WebMD defines Seasonal Affective Disorder or SAD (also called winter depression, winter blues, summer depression, and seasonal depression) as a mood disorder subset in which people who have normal mental health throughout most of the year exhibit depressive symptoms at the same time each year, most commonly in the winter.
The “winter blues” or SAD has some common general symptoms:
- Sleep problems
- Feeling down and unsociable
The good news is there are some simple things you can do to beat the winter blues! If your symptoms are so bad that you can’t live a normal life, see your doctor for medical help.
- Keep active
Research has shown that a daily one-hour walk in the middle of the day could be as helpful as light treatment for coping with the winter blues.
- Get outside
Go outdoors in natural daylight as much as possible, especially at midday and on brighter days. Inside your home, choose pale colors that reflect light from outside, and sit near windows whenever you can.
- Keep warm
Being cold makes you more depressed. It’s also been shown that staying warm can reduce the winter blues by half.
- Eat healthily
A healthy diet will boost your mood, give you more energy and stop you from putting on weight over the winter. Balance your craving for carbohydrates, such as pasta and potatoes, with plenty of fresh fruits and vegetables.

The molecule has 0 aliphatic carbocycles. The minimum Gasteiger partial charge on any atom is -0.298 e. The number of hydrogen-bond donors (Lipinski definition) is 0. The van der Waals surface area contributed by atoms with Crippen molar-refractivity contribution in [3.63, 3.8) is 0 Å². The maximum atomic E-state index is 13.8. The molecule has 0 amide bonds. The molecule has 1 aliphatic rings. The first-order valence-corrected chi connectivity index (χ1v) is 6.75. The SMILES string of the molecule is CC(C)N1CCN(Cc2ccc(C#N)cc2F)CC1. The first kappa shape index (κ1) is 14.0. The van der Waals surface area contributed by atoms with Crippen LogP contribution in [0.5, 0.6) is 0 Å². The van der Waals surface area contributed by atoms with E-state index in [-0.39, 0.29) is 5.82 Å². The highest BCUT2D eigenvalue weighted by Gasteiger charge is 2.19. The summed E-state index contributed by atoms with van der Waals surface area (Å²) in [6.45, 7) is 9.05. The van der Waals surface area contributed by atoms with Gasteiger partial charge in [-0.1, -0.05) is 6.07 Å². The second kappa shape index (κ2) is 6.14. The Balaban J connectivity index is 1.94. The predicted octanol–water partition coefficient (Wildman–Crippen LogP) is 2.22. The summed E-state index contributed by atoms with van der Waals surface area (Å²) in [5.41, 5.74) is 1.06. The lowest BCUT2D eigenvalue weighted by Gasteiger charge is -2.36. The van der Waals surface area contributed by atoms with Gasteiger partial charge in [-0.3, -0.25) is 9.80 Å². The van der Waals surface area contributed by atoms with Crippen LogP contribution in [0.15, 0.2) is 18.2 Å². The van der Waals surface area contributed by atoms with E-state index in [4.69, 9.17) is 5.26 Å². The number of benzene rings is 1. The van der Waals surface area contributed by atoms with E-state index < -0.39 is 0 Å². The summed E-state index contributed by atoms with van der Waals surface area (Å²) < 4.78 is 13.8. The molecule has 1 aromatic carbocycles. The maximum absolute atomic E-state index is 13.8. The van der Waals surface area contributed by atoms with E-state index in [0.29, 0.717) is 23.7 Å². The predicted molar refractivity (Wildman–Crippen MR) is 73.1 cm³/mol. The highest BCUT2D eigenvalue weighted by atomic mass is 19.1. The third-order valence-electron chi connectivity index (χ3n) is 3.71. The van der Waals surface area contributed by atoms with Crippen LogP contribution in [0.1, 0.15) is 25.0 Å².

- Take up a new hobby
Keeping your mind active with a new interest seems to ward off symptoms of the winter blues. It could be anything, such as playing bridge, singing, knitting, joining a gym, keeping a journal, or writing a blog. The important thing is that you have something to look forward to and concentrate on.
- See your friends and family
It’s been shown that socializing is good for your mental health and helps ward off the winter blues. Make an effort to keep in touch with people you care about and accept any invitations you get to social events, even if you only go for a little while.
The information contained in this article should never take the place of a physician’s care or assessment. When dealing with any type of depression, you should consult your family physician’s office.